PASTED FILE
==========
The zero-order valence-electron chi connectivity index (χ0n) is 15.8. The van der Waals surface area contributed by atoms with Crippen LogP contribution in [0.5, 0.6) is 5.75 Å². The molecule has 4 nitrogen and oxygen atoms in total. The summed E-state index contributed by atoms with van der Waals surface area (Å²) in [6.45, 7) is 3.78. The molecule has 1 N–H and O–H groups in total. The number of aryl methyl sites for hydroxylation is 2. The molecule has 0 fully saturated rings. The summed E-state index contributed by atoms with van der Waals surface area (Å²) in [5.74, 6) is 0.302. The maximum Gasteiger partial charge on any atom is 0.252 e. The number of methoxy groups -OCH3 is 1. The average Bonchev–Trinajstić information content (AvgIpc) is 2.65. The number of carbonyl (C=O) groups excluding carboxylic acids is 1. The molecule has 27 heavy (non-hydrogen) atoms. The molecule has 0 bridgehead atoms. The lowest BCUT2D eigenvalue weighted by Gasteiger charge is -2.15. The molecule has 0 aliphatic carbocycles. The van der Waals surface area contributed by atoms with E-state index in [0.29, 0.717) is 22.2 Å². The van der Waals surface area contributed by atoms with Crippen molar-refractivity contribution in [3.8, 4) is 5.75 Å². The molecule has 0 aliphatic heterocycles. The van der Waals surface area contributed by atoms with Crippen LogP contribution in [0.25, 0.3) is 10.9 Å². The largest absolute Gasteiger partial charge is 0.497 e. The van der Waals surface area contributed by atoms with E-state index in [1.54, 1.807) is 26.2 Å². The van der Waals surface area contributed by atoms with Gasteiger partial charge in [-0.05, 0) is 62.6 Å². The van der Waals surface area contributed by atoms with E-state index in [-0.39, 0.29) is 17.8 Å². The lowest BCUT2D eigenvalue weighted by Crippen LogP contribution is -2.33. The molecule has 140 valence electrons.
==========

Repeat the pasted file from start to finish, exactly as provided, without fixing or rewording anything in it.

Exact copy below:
The zero-order valence-electron chi connectivity index (χ0n) is 15.8. The van der Waals surface area contributed by atoms with Crippen LogP contribution in [0.5, 0.6) is 5.75 Å². The molecule has 4 nitrogen and oxygen atoms in total. The summed E-state index contributed by atoms with van der Waals surface area (Å²) in [6.45, 7) is 3.78. The molecule has 1 N–H and O–H groups in total. The number of aryl methyl sites for hydroxylation is 2. The molecule has 0 fully saturated rings. The summed E-state index contributed by atoms with van der Waals surface area (Å²) in [5.74, 6) is 0.302. The maximum Gasteiger partial charge on any atom is 0.252 e. The number of methoxy groups -OCH3 is 1. The average Bonchev–Trinajstić information content (AvgIpc) is 2.65. The number of carbonyl (C=O) groups excluding carboxylic acids is 1. The molecule has 27 heavy (non-hydrogen) atoms. The molecule has 0 bridgehead atoms. The lowest BCUT2D eigenvalue weighted by Gasteiger charge is -2.15. The molecule has 0 aliphatic carbocycles. The van der Waals surface area contributed by atoms with E-state index in [0.29, 0.717) is 22.2 Å². The van der Waals surface area contributed by atoms with Crippen molar-refractivity contribution in [3.8, 4) is 5.75 Å². The molecule has 0 aliphatic heterocycles. The van der Waals surface area contributed by atoms with Crippen LogP contribution in [0.25, 0.3) is 10.9 Å². The largest absolute Gasteiger partial charge is 0.497 e. The van der Waals surface area contributed by atoms with E-state index in [1.54, 1.807) is 26.2 Å². The van der Waals surface area contributed by atoms with Gasteiger partial charge in [-0.05, 0) is 62.6 Å². The van der Waals surface area contributed by atoms with E-state index in [-0.39, 0.29) is 17.8 Å². The lowest BCUT2D eigenvalue weighted by Crippen LogP contribution is -2.33. The molecule has 140 valence electrons.